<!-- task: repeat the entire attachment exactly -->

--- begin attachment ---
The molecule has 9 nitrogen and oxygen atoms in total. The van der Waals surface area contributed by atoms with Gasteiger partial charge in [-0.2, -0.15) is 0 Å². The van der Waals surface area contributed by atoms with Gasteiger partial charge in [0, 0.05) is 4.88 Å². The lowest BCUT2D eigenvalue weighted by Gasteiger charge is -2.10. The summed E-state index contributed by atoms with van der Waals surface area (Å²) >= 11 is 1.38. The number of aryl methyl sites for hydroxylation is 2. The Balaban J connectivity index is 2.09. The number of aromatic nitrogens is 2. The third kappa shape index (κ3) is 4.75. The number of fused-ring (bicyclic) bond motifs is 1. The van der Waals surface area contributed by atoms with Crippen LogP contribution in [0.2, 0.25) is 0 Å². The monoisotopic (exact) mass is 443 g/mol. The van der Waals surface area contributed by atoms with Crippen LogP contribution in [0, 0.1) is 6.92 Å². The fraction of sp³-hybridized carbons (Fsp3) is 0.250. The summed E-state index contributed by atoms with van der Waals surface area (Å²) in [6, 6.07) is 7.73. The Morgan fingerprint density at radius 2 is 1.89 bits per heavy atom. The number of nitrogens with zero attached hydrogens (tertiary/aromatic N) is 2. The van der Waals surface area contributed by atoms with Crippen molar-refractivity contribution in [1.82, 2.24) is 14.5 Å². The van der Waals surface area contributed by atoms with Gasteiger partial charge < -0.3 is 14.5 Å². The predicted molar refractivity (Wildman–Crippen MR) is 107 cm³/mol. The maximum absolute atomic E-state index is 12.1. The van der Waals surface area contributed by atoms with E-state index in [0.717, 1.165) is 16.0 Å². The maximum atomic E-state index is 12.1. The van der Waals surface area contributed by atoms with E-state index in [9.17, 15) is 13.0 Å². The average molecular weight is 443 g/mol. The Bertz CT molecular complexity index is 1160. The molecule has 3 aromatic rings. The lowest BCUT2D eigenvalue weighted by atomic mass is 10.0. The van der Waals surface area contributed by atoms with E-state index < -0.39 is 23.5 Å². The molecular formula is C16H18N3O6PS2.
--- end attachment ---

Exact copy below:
The molecule has 9 nitrogen and oxygen atoms in total. The van der Waals surface area contributed by atoms with Gasteiger partial charge in [-0.2, -0.15) is 0 Å². The van der Waals surface area contributed by atoms with Gasteiger partial charge in [0, 0.05) is 4.88 Å². The lowest BCUT2D eigenvalue weighted by Gasteiger charge is -2.10. The summed E-state index contributed by atoms with van der Waals surface area (Å²) >= 11 is 1.38. The number of aryl methyl sites for hydroxylation is 2. The Balaban J connectivity index is 2.09. The number of aromatic nitrogens is 2. The third kappa shape index (κ3) is 4.75. The number of fused-ring (bicyclic) bond motifs is 1. The van der Waals surface area contributed by atoms with Crippen LogP contribution in [0.2, 0.25) is 0 Å². The monoisotopic (exact) mass is 443 g/mol. The van der Waals surface area contributed by atoms with Crippen LogP contribution in [0, 0.1) is 6.92 Å². The fraction of sp³-hybridized carbons (Fsp3) is 0.250. The summed E-state index contributed by atoms with van der Waals surface area (Å²) in [6, 6.07) is 7.73. The Morgan fingerprint density at radius 2 is 1.89 bits per heavy atom. The number of nitrogens with zero attached hydrogens (tertiary/aromatic N) is 2. The van der Waals surface area contributed by atoms with Crippen molar-refractivity contribution in [1.82, 2.24) is 14.5 Å². The van der Waals surface area contributed by atoms with Gasteiger partial charge < -0.3 is 14.5 Å². The predicted molar refractivity (Wildman–Crippen MR) is 107 cm³/mol. The maximum absolute atomic E-state index is 12.1. The van der Waals surface area contributed by atoms with E-state index in [0.717, 1.165) is 16.0 Å². The maximum atomic E-state index is 12.1. The van der Waals surface area contributed by atoms with E-state index in [9.17, 15) is 13.0 Å². The average molecular weight is 443 g/mol. The Bertz CT molecular complexity index is 1160. The molecule has 3 aromatic rings. The lowest BCUT2D eigenvalue weighted by atomic mass is 10.0. The van der Waals surface area contributed by atoms with E-state index < -0.39 is 23.5 Å². The molecular formula is C16H18N3O6PS2.